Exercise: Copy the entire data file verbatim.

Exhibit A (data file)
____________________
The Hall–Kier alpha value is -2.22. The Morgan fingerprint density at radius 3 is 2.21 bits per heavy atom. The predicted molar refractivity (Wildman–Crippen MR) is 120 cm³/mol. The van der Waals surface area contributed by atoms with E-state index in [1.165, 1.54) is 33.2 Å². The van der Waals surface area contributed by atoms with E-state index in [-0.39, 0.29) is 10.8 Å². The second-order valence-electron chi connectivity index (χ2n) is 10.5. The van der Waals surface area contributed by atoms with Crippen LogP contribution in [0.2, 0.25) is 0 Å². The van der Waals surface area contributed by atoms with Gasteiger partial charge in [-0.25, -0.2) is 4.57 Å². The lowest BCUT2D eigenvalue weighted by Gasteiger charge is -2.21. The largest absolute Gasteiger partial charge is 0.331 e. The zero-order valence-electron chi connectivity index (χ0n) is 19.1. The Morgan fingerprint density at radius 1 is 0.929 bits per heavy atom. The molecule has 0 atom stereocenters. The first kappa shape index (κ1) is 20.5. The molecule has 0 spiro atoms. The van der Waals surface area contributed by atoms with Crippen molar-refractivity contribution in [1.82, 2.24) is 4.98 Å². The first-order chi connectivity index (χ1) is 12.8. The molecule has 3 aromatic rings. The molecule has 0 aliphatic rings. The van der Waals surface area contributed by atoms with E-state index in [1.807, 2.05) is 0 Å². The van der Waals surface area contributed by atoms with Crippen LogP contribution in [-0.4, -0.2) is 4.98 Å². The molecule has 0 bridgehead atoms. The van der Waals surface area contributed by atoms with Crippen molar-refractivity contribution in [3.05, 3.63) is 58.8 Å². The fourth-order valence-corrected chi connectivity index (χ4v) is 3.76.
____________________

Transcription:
The Hall–Kier alpha value is -2.22. The Morgan fingerprint density at radius 3 is 2.21 bits per heavy atom. The predicted molar refractivity (Wildman–Crippen MR) is 120 cm³/mol. The van der Waals surface area contributed by atoms with E-state index in [1.165, 1.54) is 33.2 Å². The van der Waals surface area contributed by atoms with E-state index in [-0.39, 0.29) is 10.8 Å². The second-order valence-electron chi connectivity index (χ2n) is 10.5. The van der Waals surface area contributed by atoms with Crippen LogP contribution in [0.2, 0.25) is 0 Å². The van der Waals surface area contributed by atoms with Gasteiger partial charge in [-0.25, -0.2) is 4.57 Å². The lowest BCUT2D eigenvalue weighted by Gasteiger charge is -2.21. The largest absolute Gasteiger partial charge is 0.331 e. The zero-order valence-electron chi connectivity index (χ0n) is 19.1. The Morgan fingerprint density at radius 1 is 0.929 bits per heavy atom. The molecule has 0 atom stereocenters. The first kappa shape index (κ1) is 20.5. The molecule has 0 spiro atoms. The van der Waals surface area contributed by atoms with Crippen molar-refractivity contribution in [1.82, 2.24) is 4.98 Å². The first-order chi connectivity index (χ1) is 12.8. The molecule has 3 aromatic rings. The molecule has 0 aliphatic rings. The van der Waals surface area contributed by atoms with E-state index in [1.807, 2.05) is 0 Å². The van der Waals surface area contributed by atoms with Crippen LogP contribution in [-0.4, -0.2) is 4.98 Å². The molecule has 0 bridgehead atoms. The van der Waals surface area contributed by atoms with Crippen molar-refractivity contribution in [3.05, 3.63) is 58.8 Å². The fourth-order valence-corrected chi connectivity index (χ4v) is 3.76.